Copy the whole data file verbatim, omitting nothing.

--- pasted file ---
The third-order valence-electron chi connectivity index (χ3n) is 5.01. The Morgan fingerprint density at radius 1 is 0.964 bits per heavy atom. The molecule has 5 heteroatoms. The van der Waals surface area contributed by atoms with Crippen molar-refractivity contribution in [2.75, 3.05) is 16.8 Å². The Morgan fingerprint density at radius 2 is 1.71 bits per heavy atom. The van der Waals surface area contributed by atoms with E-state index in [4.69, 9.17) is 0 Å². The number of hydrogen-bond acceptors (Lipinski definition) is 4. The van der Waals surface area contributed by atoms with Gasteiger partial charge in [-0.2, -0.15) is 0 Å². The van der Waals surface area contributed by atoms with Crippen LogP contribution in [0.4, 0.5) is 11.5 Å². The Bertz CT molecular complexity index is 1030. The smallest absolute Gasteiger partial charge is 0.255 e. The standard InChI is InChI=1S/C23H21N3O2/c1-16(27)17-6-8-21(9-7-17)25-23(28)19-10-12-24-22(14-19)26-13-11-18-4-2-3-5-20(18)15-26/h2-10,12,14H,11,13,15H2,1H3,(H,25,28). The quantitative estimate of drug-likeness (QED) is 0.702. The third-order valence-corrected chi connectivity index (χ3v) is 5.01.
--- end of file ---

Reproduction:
The third-order valence-electron chi connectivity index (χ3n) is 5.01. The Morgan fingerprint density at radius 1 is 0.964 bits per heavy atom. The molecule has 5 heteroatoms. The van der Waals surface area contributed by atoms with Crippen molar-refractivity contribution in [2.75, 3.05) is 16.8 Å². The Morgan fingerprint density at radius 2 is 1.71 bits per heavy atom. The van der Waals surface area contributed by atoms with E-state index in [4.69, 9.17) is 0 Å². The number of hydrogen-bond acceptors (Lipinski definition) is 4. The van der Waals surface area contributed by atoms with Gasteiger partial charge in [-0.2, -0.15) is 0 Å². The van der Waals surface area contributed by atoms with Crippen LogP contribution in [0.4, 0.5) is 11.5 Å². The Bertz CT molecular complexity index is 1030. The smallest absolute Gasteiger partial charge is 0.255 e. The standard InChI is InChI=1S/C23H21N3O2/c1-16(27)17-6-8-21(9-7-17)25-23(28)19-10-12-24-22(14-19)26-13-11-18-4-2-3-5-20(18)15-26/h2-10,12,14H,11,13,15H2,1H3,(H,25,28). The quantitative estimate of drug-likeness (QED) is 0.702. The third-order valence-corrected chi connectivity index (χ3v) is 5.01.